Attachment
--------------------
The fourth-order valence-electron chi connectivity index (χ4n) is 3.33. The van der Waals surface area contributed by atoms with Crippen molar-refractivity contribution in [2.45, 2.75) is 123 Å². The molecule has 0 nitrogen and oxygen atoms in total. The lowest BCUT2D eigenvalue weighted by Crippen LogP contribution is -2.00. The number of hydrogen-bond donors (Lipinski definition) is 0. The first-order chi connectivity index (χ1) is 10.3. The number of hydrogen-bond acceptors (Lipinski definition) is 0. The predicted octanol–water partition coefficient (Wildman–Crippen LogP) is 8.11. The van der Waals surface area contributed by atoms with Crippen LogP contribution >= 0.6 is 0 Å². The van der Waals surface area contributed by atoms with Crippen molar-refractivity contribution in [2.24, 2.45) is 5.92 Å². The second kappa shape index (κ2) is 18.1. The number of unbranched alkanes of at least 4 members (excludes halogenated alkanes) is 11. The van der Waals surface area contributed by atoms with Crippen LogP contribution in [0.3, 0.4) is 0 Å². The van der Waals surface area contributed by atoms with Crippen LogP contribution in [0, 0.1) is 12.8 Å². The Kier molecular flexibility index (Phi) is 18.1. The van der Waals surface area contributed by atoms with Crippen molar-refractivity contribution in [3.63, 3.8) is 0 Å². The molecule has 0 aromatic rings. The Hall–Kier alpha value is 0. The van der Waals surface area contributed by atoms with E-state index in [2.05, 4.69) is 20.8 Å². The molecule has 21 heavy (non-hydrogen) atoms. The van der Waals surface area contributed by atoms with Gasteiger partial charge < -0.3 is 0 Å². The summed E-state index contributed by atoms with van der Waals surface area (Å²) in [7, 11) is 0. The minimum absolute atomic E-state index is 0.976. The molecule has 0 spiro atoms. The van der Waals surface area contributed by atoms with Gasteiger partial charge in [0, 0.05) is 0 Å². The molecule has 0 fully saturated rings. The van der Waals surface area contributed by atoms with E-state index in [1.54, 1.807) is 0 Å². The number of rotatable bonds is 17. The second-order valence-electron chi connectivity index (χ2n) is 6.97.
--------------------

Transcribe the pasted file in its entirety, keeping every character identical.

The fourth-order valence-electron chi connectivity index (χ4n) is 3.33. The van der Waals surface area contributed by atoms with Crippen molar-refractivity contribution in [2.45, 2.75) is 123 Å². The molecule has 0 nitrogen and oxygen atoms in total. The lowest BCUT2D eigenvalue weighted by Crippen LogP contribution is -2.00. The number of hydrogen-bond donors (Lipinski definition) is 0. The first-order chi connectivity index (χ1) is 10.3. The number of hydrogen-bond acceptors (Lipinski definition) is 0. The predicted octanol–water partition coefficient (Wildman–Crippen LogP) is 8.11. The van der Waals surface area contributed by atoms with Crippen LogP contribution >= 0.6 is 0 Å². The van der Waals surface area contributed by atoms with Crippen molar-refractivity contribution in [2.24, 2.45) is 5.92 Å². The second kappa shape index (κ2) is 18.1. The number of unbranched alkanes of at least 4 members (excludes halogenated alkanes) is 11. The van der Waals surface area contributed by atoms with Crippen LogP contribution in [0.3, 0.4) is 0 Å². The van der Waals surface area contributed by atoms with Crippen LogP contribution in [0, 0.1) is 12.8 Å². The Kier molecular flexibility index (Phi) is 18.1. The van der Waals surface area contributed by atoms with Crippen molar-refractivity contribution in [3.63, 3.8) is 0 Å². The molecule has 0 aromatic rings. The Hall–Kier alpha value is 0. The van der Waals surface area contributed by atoms with E-state index in [2.05, 4.69) is 20.8 Å². The molecule has 21 heavy (non-hydrogen) atoms. The van der Waals surface area contributed by atoms with Gasteiger partial charge < -0.3 is 0 Å². The summed E-state index contributed by atoms with van der Waals surface area (Å²) in [7, 11) is 0. The minimum absolute atomic E-state index is 0.976. The molecule has 0 spiro atoms. The van der Waals surface area contributed by atoms with Gasteiger partial charge in [0, 0.05) is 0 Å². The molecule has 0 fully saturated rings. The van der Waals surface area contributed by atoms with E-state index in [1.54, 1.807) is 0 Å². The number of rotatable bonds is 17. The second-order valence-electron chi connectivity index (χ2n) is 6.97.